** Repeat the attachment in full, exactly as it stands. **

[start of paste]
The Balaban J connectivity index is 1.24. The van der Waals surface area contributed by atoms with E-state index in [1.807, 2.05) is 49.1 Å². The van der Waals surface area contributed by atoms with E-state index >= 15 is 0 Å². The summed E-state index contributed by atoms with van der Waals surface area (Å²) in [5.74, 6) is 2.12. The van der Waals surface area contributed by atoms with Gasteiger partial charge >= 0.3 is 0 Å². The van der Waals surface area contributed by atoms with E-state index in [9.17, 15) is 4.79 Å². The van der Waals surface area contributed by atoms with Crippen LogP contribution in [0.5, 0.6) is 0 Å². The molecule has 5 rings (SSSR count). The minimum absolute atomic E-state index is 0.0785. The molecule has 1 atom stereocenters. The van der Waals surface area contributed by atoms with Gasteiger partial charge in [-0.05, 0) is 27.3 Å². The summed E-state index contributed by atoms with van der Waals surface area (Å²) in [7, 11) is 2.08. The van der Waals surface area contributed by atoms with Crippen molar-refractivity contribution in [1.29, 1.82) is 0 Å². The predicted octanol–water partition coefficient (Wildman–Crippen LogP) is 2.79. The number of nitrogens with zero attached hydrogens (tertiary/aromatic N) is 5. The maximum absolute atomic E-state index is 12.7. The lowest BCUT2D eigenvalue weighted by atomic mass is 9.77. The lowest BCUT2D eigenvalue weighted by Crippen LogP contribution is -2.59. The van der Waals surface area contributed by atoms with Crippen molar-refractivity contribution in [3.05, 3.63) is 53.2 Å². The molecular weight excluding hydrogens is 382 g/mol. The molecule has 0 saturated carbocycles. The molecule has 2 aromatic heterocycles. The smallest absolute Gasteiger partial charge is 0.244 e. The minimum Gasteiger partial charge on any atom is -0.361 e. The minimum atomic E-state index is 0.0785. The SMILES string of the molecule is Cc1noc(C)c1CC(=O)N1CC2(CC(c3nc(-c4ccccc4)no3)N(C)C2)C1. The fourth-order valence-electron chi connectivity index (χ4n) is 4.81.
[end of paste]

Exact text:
The Balaban J connectivity index is 1.24. The van der Waals surface area contributed by atoms with E-state index in [1.807, 2.05) is 49.1 Å². The van der Waals surface area contributed by atoms with E-state index >= 15 is 0 Å². The summed E-state index contributed by atoms with van der Waals surface area (Å²) in [5.74, 6) is 2.12. The van der Waals surface area contributed by atoms with Gasteiger partial charge >= 0.3 is 0 Å². The van der Waals surface area contributed by atoms with E-state index in [9.17, 15) is 4.79 Å². The van der Waals surface area contributed by atoms with Crippen LogP contribution in [0.5, 0.6) is 0 Å². The molecule has 5 rings (SSSR count). The minimum absolute atomic E-state index is 0.0785. The molecule has 1 atom stereocenters. The van der Waals surface area contributed by atoms with Gasteiger partial charge in [-0.05, 0) is 27.3 Å². The summed E-state index contributed by atoms with van der Waals surface area (Å²) in [7, 11) is 2.08. The van der Waals surface area contributed by atoms with Crippen molar-refractivity contribution in [1.29, 1.82) is 0 Å². The predicted octanol–water partition coefficient (Wildman–Crippen LogP) is 2.79. The number of nitrogens with zero attached hydrogens (tertiary/aromatic N) is 5. The maximum absolute atomic E-state index is 12.7. The lowest BCUT2D eigenvalue weighted by atomic mass is 9.77. The lowest BCUT2D eigenvalue weighted by Crippen LogP contribution is -2.59. The van der Waals surface area contributed by atoms with Crippen molar-refractivity contribution in [3.05, 3.63) is 53.2 Å². The molecular weight excluding hydrogens is 382 g/mol. The molecule has 0 saturated carbocycles. The molecule has 2 aromatic heterocycles. The smallest absolute Gasteiger partial charge is 0.244 e. The minimum Gasteiger partial charge on any atom is -0.361 e. The minimum atomic E-state index is 0.0785. The SMILES string of the molecule is Cc1noc(C)c1CC(=O)N1CC2(CC(c3nc(-c4ccccc4)no3)N(C)C2)C1. The fourth-order valence-electron chi connectivity index (χ4n) is 4.81.